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  2. ..continued…Why is the import/export system not linked to banking system so that forex declared to bring in equipment,consumer goods etc is not merely exported as part of capital flight and flouting of monetary regulations? How are we going to monitor illicit financial flows which are responsible for depriving governments of revenues and financing international crimes? We need some electronic monitoring system in place and not just SIs and every thing based on paper!!

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  3. Lets hope that economy will change for better than worse otherwise Zambia will end up using 3 currencies like Zim, just imagine US dollar, SA rand, Chinese yuan….

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  4. Currency control was in Kaundas days and I personally lost plenty money while it was sitting in the socalled “pipeline”I wonder if I should sue Zambia for my loss??????????????

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  5. @Zambia is ours,excellent and knowledgeable comments! I am impressed! Mines export copper and the gross forex proceeds do not come back to Zambia but only funds to pay for local costs like salaries,taxes etc ! It is a major loope hole and it should be plugged!

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  6. These same crooks and thieves are the same ones who were threatening to reintroduce elements of SI33 and 55 last month when the Kwacha was rapidly depreciating. Now they deny it? That’s the problem of having a bunch of liars running govt. Truth is relative to them and will say anything to gain political mileage. After all they learnt from the biggest liar Zambia has ever had, Sata.

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  7. So this Yamba thinks forcing Zambians to use Kwacha instead of any currency of their choice is not currency controls? Think again my friend.

    Zambia could be a regional banking hub like Singapore and this could generate THOUSANDS of very well paid jobs in the financial sector. But it is never going to happen if we do not have the FREEDOM to trade any currency, anytime, anywhere.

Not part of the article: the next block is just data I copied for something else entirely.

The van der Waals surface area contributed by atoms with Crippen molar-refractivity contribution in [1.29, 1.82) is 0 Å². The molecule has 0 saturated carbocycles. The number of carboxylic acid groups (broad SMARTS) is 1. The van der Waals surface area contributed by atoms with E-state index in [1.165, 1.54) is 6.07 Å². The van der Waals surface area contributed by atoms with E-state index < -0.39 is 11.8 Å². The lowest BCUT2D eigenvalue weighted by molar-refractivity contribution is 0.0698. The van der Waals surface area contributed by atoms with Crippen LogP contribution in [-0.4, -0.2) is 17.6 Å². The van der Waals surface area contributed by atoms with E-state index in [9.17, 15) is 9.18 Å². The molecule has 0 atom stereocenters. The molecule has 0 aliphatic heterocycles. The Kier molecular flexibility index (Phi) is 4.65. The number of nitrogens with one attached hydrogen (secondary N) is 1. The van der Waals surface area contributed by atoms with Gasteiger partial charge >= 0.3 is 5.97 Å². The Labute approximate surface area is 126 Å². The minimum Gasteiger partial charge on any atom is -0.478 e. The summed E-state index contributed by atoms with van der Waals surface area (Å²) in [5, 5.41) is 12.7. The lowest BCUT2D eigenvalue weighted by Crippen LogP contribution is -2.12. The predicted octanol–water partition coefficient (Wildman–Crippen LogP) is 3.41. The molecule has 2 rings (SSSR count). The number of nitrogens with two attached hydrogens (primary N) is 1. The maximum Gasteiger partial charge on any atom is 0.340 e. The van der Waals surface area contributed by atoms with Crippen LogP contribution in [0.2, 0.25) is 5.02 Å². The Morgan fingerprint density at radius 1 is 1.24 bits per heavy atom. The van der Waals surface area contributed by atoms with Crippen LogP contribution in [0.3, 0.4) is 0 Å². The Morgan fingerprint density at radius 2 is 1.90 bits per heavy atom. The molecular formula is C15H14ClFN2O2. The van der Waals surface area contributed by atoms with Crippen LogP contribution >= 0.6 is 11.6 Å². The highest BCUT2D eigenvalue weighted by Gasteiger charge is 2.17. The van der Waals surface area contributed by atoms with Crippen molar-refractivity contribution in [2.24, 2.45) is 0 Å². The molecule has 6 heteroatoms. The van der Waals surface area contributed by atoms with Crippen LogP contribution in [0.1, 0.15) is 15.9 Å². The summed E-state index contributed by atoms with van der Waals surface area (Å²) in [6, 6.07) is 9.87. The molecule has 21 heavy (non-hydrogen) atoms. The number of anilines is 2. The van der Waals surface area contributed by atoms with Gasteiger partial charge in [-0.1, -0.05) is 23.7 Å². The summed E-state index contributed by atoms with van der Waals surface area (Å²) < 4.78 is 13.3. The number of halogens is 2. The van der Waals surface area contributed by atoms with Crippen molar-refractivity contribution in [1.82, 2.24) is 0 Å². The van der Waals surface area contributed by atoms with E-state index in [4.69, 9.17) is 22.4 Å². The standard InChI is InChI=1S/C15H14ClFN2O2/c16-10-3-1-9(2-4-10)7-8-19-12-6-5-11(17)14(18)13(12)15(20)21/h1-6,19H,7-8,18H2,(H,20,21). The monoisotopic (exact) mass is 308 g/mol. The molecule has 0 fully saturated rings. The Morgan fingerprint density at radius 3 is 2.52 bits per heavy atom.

All these dumb “regulations required to enforce the Kwacha as legal tender” will do IS EXPORT JOBS to countries with sensible economic policy – like Singapore and Switzerland!

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  8. Here in South Africa the story we are reading in the Mail and Guardian is:
    Zambia is considering reintroducing regulations to make the kwacha the country’s only legal tender, treasury official Fredson Yamba said on Wednesday.
    The government of Africa’s second-largest copper producer has often blamed the weakening of its currency on the tendency of businesses to price their products in dollars, and it banned the practice in 2012, only to lift the restrictions again in March 2014.
    This year the kwacha has shed more than 40 percent in value against the dollar due mainly to a sharp fall in global copper prices, severe electricity shortages and government mining regulations that spooked investors.
    “The government is considering the re-introduction of currency regulations whose principle…

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  9. “The government is considering the re-introduction of currency regulations whose principle objective is to reinforce the kwacha as legal tender in the nation,” Yamba said in a statement.

    The other objective of such a move would be to ensure effectiveness in the conduct of monetary policy, which is aimed at ensuring price stability, he said.